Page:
3.              Discuss with the child natural consequences to poor impulse control: There are naturally occurring consequences for most behaviors. Throughout life, we experience naturally occurring consequences which help in our learning process.  If you stay up late, you may be tired the next day. If you forgot your umbrella in a storm you will get wet. If you don’t prepare and study you likely won’t do well on the exam.  Friends may not play with you if you hit them. Also, to promote success, discuss and remind the child of the rules/consequences beforehand such as you must finish your homework before playtime or no play time.

4.              Preparation, Preparation, Preparation: Discuss the challenging situation and expectations for behavior before going into the situation. Trying to always teach in the moment or retroactively can be very frustrating for the child and may not provide them the opportunity to succeed. Provide cues before the child enters the situation and give specific target behavior you’re looking for and reward with praise immediately after you see the behavior. Example: What are the rules for playing with X? If you win/lose a game what do you say or do? How do we greet friend/ teacher/ grandma? If the target behavior is greeting a teacher in the morning by making eye contact and saying hello instead of running past them, discuss the situation and behaviors you want them to do and why before being in front of the teacher.

5.              Role play and practice: Practice the difficult and/or challenging behavior before the event. If you know you are going into a situation that you expect to challenge your child, rehearse and practice what they can expect and how they can behave well. Just like you would prepare for a job interview or business presentation, children need to practice for their successes too. Example: Role play and practice what they can expect about going to the dentist. Role play what being on the airplane/traveling may be like and expectations for safe and “good” behavior. For big, potentially challenging situations like doctor’s visits or flying being prepared with toys, distractors, and rewards can be helpful.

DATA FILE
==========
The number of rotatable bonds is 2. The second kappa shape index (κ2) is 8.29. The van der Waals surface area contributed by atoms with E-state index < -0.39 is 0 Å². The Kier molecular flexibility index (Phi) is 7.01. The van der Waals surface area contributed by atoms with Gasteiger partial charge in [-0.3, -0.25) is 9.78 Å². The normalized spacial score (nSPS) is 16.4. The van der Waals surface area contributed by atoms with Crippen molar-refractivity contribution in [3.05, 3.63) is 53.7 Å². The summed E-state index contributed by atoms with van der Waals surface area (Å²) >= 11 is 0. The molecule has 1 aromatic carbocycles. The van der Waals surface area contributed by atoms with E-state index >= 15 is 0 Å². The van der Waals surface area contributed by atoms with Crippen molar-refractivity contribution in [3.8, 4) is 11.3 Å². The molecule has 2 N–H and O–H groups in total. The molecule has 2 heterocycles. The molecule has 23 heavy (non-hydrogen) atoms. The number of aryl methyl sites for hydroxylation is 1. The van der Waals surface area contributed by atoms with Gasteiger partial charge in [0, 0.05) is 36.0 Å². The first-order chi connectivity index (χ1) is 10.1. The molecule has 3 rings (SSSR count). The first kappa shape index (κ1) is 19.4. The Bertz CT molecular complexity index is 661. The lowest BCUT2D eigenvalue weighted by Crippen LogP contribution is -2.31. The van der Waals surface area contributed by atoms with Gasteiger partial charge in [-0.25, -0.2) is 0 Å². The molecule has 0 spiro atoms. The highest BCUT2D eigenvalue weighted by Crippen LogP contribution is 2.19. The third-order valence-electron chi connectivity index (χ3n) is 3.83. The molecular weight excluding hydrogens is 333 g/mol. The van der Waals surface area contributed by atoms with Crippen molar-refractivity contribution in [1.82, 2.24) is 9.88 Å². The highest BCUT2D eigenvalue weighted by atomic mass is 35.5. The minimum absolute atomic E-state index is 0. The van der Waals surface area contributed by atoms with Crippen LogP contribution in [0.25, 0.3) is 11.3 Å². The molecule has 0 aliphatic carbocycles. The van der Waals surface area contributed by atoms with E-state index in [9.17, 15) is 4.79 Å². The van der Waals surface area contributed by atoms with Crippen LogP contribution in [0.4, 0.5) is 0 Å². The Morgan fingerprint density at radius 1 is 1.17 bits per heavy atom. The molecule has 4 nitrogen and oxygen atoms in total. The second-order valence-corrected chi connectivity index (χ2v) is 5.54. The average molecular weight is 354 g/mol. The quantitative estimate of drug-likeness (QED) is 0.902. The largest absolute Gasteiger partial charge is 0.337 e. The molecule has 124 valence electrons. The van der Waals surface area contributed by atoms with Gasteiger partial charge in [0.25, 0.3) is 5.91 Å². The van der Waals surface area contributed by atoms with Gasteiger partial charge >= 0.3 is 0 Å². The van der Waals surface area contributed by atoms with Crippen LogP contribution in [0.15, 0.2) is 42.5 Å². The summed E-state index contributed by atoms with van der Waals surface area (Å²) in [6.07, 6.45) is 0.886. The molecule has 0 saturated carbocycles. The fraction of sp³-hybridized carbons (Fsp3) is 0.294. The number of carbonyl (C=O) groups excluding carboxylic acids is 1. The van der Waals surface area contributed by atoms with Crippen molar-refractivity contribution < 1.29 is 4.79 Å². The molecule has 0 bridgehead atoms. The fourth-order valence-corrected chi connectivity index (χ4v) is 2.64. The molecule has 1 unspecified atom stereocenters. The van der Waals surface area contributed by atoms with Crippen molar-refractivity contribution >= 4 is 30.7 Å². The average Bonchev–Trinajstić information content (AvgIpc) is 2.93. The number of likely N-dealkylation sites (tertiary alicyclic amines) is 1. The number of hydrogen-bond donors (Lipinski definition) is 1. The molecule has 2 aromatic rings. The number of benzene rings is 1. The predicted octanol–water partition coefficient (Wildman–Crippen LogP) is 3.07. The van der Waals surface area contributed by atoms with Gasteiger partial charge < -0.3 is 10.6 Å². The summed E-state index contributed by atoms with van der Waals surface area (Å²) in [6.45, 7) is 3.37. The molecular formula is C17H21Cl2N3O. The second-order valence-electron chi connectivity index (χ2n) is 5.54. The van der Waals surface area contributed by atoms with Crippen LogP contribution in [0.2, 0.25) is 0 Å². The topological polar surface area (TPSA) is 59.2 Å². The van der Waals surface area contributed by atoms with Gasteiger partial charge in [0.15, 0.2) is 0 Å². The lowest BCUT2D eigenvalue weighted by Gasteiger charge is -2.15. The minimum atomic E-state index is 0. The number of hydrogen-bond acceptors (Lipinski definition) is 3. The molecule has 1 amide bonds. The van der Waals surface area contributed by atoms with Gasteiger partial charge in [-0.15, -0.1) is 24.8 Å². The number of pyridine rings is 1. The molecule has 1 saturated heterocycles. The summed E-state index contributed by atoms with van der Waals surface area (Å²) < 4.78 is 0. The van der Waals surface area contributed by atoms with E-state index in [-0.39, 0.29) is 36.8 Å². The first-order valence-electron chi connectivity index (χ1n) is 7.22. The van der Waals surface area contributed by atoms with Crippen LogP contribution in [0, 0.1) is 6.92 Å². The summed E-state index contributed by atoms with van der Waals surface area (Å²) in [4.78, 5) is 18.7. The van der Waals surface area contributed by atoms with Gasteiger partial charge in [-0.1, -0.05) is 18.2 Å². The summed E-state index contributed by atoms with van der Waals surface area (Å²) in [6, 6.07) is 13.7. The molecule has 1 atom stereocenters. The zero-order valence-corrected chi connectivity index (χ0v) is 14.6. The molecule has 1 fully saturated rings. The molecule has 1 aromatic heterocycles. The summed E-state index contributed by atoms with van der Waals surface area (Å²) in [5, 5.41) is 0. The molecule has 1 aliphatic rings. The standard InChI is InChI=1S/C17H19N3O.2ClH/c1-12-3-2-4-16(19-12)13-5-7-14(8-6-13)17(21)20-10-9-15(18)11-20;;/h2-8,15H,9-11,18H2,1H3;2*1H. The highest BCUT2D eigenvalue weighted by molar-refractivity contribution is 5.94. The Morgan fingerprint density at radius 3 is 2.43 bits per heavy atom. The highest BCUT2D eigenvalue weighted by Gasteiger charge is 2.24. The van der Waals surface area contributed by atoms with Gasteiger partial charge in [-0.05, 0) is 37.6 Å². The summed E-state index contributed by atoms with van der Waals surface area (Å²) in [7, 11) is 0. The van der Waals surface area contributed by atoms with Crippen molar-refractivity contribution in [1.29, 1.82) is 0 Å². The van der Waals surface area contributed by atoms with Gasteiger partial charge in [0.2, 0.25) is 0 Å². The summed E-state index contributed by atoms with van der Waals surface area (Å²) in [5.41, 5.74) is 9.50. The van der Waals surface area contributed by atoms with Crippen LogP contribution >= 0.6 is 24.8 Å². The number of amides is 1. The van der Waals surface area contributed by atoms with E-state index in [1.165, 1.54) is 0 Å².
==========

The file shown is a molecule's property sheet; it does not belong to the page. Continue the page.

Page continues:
Please call me, Dr. Sarah Jacobs-Paul, at 619-403-5578 at ext. 701 to schedule an appointment and discuss how I can help support you in implementing these and other tips and techniques to support and promote your child’s success.


Dr. Sarah Jacobs-Paul is a registered Psychological Assistant (PSB94023195) under the supervision of licensed psychologist, Dr. Abigail Weissman (PSY 27497) of Waves, A Psychological Corporation. 

More information about Dr. Sarah Jacobs-Paul's experience and practice can be found HERE